Social psyhologist Kenneth B. Clark, a long-time student of American race relations, said yesterday that before further desegregation will occur in Northern urban schools large numbers of whites must realize that racially segregated schools are as damaging to their children as to blacks.

"Those of us who still persist in the quest for racial justice must now begin to emphasize the fact that segregated schools are an anachronism in the latter part of the 20th century," Clark told a Howard University Law School conference commemorating yesterday's 25th anniversary of the Supreme Court's decision banning racially segregated schools.

Clark, whose research helped shape the Supreme Court ruling in the Brown vs. Board of Education case, said effective ways must be found to tell "the general public that white children who are being isolated in redominantly white schools are not being protected."

"Racially homogeneous schools reinforce irrational fears and hatreds, tribalisms and parochialisms and social ignorance and superstitions," Clark said. "Educated under these conditions, these 'privileged' children are made awkward and inept and unable to function effectively when required to interact with others who differ from themselves in superficial physical charecteristics."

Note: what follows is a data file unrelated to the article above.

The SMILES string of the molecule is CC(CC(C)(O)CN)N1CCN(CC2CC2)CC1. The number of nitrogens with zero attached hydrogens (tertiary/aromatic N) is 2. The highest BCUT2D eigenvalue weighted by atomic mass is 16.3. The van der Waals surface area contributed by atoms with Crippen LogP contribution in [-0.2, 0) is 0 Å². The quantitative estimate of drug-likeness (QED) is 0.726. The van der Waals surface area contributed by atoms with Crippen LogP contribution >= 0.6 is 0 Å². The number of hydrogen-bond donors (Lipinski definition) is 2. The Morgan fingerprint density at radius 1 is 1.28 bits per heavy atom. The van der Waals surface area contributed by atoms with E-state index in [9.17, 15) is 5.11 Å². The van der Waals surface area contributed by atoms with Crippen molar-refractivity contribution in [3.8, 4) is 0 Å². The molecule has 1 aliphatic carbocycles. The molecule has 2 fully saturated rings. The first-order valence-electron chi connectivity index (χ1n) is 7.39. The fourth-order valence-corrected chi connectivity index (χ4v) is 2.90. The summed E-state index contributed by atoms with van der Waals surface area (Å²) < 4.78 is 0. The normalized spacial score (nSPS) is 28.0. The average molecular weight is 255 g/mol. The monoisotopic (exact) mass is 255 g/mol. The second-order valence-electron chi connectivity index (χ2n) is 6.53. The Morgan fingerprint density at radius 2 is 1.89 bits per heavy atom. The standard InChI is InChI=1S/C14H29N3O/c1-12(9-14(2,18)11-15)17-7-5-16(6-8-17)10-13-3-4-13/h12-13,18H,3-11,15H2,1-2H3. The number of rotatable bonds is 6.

Clark, whose controversial plan for improving reading skills was adopted by the Washington school system in the early 1970s and then largely abandoned, said the problem of racially segregated schools in Northern cities is much more difficult to change than the legally sanctioned segregation that once existed in the South.

"Northern protectors of the racial status quo come armed with sophisticated and sometimes subtle intellectual arguments," Clark said. "They seek to support the maintenance of segregated schools by such diversionary issues as busing, the sanctity of neighborhood schools and preoccupation with the desires of white parents to maintain the integrity of 'their schools' in order to prevent 'white flight.'"

Nonetheless, Clark said, "It remains a fact that segregated schools in the North are as dmaging to human beings as ere the (legally sanctioned) segregated schools of the South.

"In spite of a few exceptions to the contrary, segregated schools to which black children are relegated are perceived as inferior, tend to function in terms of inferior standards, are stigmatized, overtly or implicitly, and are characterized by low morale and aspirations on the part of students," Clark said.